Shanghai: Zhang Yang, a businessman from Chongqing in southwest China, is searching online forums for fellow entrepreneurs willing to cast aside security concerns and join him on a scouting mission to Pakistan.
Zhang, 48, is one of a growing number of Chinese pioneers, sensing an opportunity across the Himalayas in Pakistan, where Beijing has pledged to spend $57 billion on infrastructure projects as part of its Belt and Road initiative.
Numbering in the thousands, this second wave of Chinese arrivals are following in the wake of workers on Belt and Road projects.
Some are opening restaurants and language schools, while others are working out what products they could sell to a market of 208 million people, or what goods they could make cheaply in Pakistan to sell around the world.
“A lot of industries are already saturated in China,” said Zhang, who has worked in property, electrical appliances and household goods in China and says he wants to explore the potential for setting up factories or importing Chinese goods.
“Pakistan’s development is behind China, so it will hold better opportunities compared to home.”
But the new arrivals face dangers, creating a headache for Pakistani security officials.
The killing of two Chinese nationals in Balochistan in June highlighted the risks posed by extremists, who may see them as soft targets.
Islamabad does not release immigration data, but a source in the foreign ministry said about 71,000 Chinese nationals visited in 2016.
A senior immigration official added 27,596 visa extensions were granted to Chinese that year, a 41% increase on 2015, suggesting more are staying in the country for longer.
Beijing’s infrastructure splurge has helped revive Pakistan’s sputtering economy and deepening ties between the two nations have turned Pakistan into a key cog in China’s grand plan to build a modern-day Silk Road of land and sea trade routes linking Asia with Europe and Africa.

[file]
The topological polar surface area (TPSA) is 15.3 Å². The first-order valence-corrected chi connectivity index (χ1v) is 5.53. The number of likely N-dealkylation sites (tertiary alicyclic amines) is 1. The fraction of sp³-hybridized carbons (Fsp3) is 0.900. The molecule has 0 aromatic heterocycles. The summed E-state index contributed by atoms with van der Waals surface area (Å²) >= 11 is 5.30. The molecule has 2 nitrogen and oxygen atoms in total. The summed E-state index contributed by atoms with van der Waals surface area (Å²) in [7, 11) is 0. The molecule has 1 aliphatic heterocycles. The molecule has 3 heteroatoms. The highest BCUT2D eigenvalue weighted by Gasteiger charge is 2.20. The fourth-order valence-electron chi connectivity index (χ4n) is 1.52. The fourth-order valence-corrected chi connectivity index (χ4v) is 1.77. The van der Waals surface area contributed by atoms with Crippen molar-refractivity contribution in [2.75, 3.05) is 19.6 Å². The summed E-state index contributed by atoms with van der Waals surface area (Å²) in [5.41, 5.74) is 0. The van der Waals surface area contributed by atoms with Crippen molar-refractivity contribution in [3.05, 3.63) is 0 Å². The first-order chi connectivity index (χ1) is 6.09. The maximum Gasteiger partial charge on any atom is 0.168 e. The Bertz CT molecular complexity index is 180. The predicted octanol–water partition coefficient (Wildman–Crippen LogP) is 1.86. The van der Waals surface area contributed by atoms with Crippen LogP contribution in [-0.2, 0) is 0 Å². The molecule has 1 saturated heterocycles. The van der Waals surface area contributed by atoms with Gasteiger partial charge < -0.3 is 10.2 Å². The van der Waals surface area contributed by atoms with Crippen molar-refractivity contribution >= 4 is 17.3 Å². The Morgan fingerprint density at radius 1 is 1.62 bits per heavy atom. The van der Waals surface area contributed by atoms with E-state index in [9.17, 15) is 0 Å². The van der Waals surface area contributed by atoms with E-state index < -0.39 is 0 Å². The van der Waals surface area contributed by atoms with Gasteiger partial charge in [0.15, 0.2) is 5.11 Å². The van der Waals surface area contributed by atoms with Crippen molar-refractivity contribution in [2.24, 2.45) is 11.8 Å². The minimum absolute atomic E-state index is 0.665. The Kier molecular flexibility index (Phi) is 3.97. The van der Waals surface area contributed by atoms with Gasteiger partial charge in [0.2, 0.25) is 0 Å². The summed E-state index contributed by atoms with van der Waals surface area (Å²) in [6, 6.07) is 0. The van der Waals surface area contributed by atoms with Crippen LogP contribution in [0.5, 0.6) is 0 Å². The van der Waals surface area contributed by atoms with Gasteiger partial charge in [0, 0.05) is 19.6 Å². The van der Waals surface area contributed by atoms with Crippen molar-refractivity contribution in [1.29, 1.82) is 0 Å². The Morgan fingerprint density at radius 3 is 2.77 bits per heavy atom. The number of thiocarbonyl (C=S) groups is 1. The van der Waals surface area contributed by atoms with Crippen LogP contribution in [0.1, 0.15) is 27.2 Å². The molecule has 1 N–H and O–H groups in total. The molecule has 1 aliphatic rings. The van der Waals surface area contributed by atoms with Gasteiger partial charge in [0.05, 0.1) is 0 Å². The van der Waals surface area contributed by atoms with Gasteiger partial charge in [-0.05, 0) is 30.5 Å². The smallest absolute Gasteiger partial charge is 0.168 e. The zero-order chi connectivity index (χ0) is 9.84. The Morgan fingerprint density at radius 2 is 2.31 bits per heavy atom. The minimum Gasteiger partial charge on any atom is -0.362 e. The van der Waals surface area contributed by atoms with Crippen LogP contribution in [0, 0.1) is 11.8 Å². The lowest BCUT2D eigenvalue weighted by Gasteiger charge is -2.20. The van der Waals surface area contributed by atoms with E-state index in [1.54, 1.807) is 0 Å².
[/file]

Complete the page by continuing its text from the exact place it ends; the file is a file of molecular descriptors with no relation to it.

While the first phase of the China-Pakistan Economic Corridor (CPEC), as the Pakistan leg of this new Silk Road is called, concentrated on infrastructure projects, the second part will focus on setting up special economic zones and integrating Chinese firms into the local economy to help Pakistan develop its industries ranging from mining to agriculture.
China has also surged to become by far the biggest source of foreign direct investment (FDI) for Pakistan, topping $1 billion in 2016-17.
“Pakistan really needs foreign investment and we are not going to miss out on this …,” said Miftah Ismail, Special Adviser to Prime Minister Shahid Khaqan Abbasi. “We won’t let them (militants) mess with the Chinese.”
Pakistan receives friendly coverage in Chinese media and regularly features in state broadcaster CCTV’s programmes on the Belt and Road initiative, which include promotion of CPEC and interviews with Chinese workers living in the country.
However, Derek Wang, Deputy Chief Executive of Infoshare, an Islamabad-based consultancy assisting Chinese entrepreneurs and businesses, said security was the number one concern of Chinese newcomers.
Pakistan is taking the threat seriously. Guards and police with automatic rifles shield Chinese-staffed offices and language schools.
Unlike the engineers and construction workers who reside in heavily-guarded compounds while building the roads and power plants that make up CPEC, the entrepreneurs seeking riches on the back of it mostly arrive on their own and disperse across the country. Few inform authorities of their plans. “This is the biggest challenge right now,” said Muhammad Faisal Rana, who heads an 8,000-strong Special Protection Unit set up by Punjab in 2014 to guard foreigners. Ninety per cent of those it protects are Chinese, he said.